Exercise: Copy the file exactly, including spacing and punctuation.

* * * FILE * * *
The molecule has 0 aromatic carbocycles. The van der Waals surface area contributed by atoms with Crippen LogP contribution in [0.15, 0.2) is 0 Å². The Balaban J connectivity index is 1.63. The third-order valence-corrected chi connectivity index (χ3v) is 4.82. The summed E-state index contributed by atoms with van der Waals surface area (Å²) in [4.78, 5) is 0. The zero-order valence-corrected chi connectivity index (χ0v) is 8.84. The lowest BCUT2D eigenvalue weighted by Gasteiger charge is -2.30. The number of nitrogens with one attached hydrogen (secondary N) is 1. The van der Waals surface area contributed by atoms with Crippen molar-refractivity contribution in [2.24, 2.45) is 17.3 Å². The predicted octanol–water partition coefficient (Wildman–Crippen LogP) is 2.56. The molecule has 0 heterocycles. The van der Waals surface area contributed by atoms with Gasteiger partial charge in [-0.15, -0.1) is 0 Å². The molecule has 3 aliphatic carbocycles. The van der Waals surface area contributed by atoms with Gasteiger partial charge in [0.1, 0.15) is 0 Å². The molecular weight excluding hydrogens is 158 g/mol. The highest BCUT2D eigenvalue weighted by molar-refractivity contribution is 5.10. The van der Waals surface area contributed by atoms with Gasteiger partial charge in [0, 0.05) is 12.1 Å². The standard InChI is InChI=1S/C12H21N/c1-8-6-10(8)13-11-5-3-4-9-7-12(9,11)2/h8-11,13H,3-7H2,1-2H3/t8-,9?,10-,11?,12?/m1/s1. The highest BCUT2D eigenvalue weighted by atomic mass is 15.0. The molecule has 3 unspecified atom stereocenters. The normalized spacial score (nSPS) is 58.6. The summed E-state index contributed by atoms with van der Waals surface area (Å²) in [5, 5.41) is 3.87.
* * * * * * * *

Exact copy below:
The molecule has 0 aromatic carbocycles. The van der Waals surface area contributed by atoms with Crippen LogP contribution in [0.15, 0.2) is 0 Å². The Balaban J connectivity index is 1.63. The third-order valence-corrected chi connectivity index (χ3v) is 4.82. The summed E-state index contributed by atoms with van der Waals surface area (Å²) in [4.78, 5) is 0. The zero-order valence-corrected chi connectivity index (χ0v) is 8.84. The lowest BCUT2D eigenvalue weighted by Gasteiger charge is -2.30. The number of nitrogens with one attached hydrogen (secondary N) is 1. The van der Waals surface area contributed by atoms with Crippen molar-refractivity contribution in [2.24, 2.45) is 17.3 Å². The predicted octanol–water partition coefficient (Wildman–Crippen LogP) is 2.56. The molecule has 0 heterocycles. The van der Waals surface area contributed by atoms with Gasteiger partial charge in [-0.15, -0.1) is 0 Å². The molecule has 3 aliphatic carbocycles. The van der Waals surface area contributed by atoms with Gasteiger partial charge in [0.1, 0.15) is 0 Å². The molecular weight excluding hydrogens is 158 g/mol. The highest BCUT2D eigenvalue weighted by molar-refractivity contribution is 5.10. The van der Waals surface area contributed by atoms with Gasteiger partial charge in [0, 0.05) is 12.1 Å². The standard InChI is InChI=1S/C12H21N/c1-8-6-10(8)13-11-5-3-4-9-7-12(9,11)2/h8-11,13H,3-7H2,1-2H3/t8-,9?,10-,11?,12?/m1/s1. The highest BCUT2D eigenvalue weighted by atomic mass is 15.0. The molecule has 3 unspecified atom stereocenters. The normalized spacial score (nSPS) is 58.6. The summed E-state index contributed by atoms with van der Waals surface area (Å²) in [5, 5.41) is 3.87.